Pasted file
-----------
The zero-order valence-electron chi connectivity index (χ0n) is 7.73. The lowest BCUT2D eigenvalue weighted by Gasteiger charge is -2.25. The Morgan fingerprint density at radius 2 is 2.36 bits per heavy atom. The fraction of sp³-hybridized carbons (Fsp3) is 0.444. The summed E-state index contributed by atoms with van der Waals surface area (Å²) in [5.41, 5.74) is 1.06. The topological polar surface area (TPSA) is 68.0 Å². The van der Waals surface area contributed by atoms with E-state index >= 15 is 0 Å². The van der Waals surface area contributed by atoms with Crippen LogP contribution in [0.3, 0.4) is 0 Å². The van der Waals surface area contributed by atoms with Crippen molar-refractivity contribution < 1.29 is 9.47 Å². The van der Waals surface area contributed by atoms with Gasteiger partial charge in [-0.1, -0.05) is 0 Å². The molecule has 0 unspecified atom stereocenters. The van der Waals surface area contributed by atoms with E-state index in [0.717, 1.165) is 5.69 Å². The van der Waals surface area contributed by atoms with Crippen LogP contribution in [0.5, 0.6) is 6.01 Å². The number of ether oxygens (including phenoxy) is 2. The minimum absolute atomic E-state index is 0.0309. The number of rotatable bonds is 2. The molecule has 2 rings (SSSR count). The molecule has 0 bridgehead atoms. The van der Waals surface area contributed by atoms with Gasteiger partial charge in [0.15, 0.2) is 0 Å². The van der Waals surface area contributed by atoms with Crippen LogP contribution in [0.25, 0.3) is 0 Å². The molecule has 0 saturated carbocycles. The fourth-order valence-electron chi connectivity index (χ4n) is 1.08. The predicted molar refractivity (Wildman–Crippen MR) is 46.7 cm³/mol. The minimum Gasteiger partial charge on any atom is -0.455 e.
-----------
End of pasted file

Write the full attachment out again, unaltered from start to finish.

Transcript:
The zero-order valence-electron chi connectivity index (χ0n) is 7.73. The lowest BCUT2D eigenvalue weighted by Gasteiger charge is -2.25. The Morgan fingerprint density at radius 2 is 2.36 bits per heavy atom. The fraction of sp³-hybridized carbons (Fsp3) is 0.444. The summed E-state index contributed by atoms with van der Waals surface area (Å²) in [5.41, 5.74) is 1.06. The topological polar surface area (TPSA) is 68.0 Å². The van der Waals surface area contributed by atoms with E-state index >= 15 is 0 Å². The van der Waals surface area contributed by atoms with Crippen LogP contribution in [0.3, 0.4) is 0 Å². The van der Waals surface area contributed by atoms with Crippen molar-refractivity contribution < 1.29 is 9.47 Å². The van der Waals surface area contributed by atoms with Gasteiger partial charge in [-0.1, -0.05) is 0 Å². The molecule has 0 unspecified atom stereocenters. The van der Waals surface area contributed by atoms with E-state index in [0.717, 1.165) is 5.69 Å². The van der Waals surface area contributed by atoms with Crippen LogP contribution in [0.5, 0.6) is 6.01 Å². The number of ether oxygens (including phenoxy) is 2. The minimum absolute atomic E-state index is 0.0309. The number of rotatable bonds is 2. The molecule has 2 rings (SSSR count). The molecule has 0 bridgehead atoms. The van der Waals surface area contributed by atoms with Gasteiger partial charge in [0.15, 0.2) is 0 Å². The van der Waals surface area contributed by atoms with Crippen LogP contribution in [0.25, 0.3) is 0 Å². The molecule has 0 saturated carbocycles. The fourth-order valence-electron chi connectivity index (χ4n) is 1.08. The predicted molar refractivity (Wildman–Crippen MR) is 46.7 cm³/mol. The minimum Gasteiger partial charge on any atom is -0.455 e.